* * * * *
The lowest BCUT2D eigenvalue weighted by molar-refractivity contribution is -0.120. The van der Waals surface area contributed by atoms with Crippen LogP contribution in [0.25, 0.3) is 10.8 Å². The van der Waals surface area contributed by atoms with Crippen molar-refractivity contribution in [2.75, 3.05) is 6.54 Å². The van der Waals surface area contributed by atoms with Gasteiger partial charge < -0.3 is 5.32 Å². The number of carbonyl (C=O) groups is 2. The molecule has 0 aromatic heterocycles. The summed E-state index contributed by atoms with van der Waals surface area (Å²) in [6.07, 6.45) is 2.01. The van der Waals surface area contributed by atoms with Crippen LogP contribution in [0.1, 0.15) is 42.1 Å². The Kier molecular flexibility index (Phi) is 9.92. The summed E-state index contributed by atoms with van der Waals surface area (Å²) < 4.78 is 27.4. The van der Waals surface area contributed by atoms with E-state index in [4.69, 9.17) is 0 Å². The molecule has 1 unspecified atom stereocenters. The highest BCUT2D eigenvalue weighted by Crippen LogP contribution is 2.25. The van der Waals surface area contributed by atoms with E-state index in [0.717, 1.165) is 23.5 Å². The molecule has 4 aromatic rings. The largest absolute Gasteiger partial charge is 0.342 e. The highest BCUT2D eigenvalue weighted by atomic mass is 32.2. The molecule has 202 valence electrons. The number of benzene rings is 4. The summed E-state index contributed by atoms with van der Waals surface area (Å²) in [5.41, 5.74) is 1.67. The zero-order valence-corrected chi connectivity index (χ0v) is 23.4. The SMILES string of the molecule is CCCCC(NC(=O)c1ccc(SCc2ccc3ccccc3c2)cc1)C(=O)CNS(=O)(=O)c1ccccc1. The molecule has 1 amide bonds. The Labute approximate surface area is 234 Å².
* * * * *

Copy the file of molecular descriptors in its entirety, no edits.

The lowest BCUT2D eigenvalue weighted by molar-refractivity contribution is -0.120. The van der Waals surface area contributed by atoms with Crippen LogP contribution in [0.25, 0.3) is 10.8 Å². The van der Waals surface area contributed by atoms with Crippen molar-refractivity contribution in [2.75, 3.05) is 6.54 Å². The van der Waals surface area contributed by atoms with Gasteiger partial charge < -0.3 is 5.32 Å². The number of carbonyl (C=O) groups is 2. The molecule has 0 aromatic heterocycles. The summed E-state index contributed by atoms with van der Waals surface area (Å²) in [6.07, 6.45) is 2.01. The van der Waals surface area contributed by atoms with Crippen LogP contribution in [0.1, 0.15) is 42.1 Å². The Kier molecular flexibility index (Phi) is 9.92. The summed E-state index contributed by atoms with van der Waals surface area (Å²) < 4.78 is 27.4. The van der Waals surface area contributed by atoms with E-state index in [4.69, 9.17) is 0 Å². The molecule has 1 unspecified atom stereocenters. The highest BCUT2D eigenvalue weighted by Crippen LogP contribution is 2.25. The van der Waals surface area contributed by atoms with E-state index in [0.717, 1.165) is 23.5 Å². The molecule has 4 aromatic rings. The largest absolute Gasteiger partial charge is 0.342 e. The highest BCUT2D eigenvalue weighted by atomic mass is 32.2. The molecule has 202 valence electrons. The number of benzene rings is 4. The summed E-state index contributed by atoms with van der Waals surface area (Å²) in [5.41, 5.74) is 1.67. The zero-order valence-corrected chi connectivity index (χ0v) is 23.4. The SMILES string of the molecule is CCCCC(NC(=O)c1ccc(SCc2ccc3ccccc3c2)cc1)C(=O)CNS(=O)(=O)c1ccccc1. The molecule has 1 amide bonds. The Labute approximate surface area is 234 Å².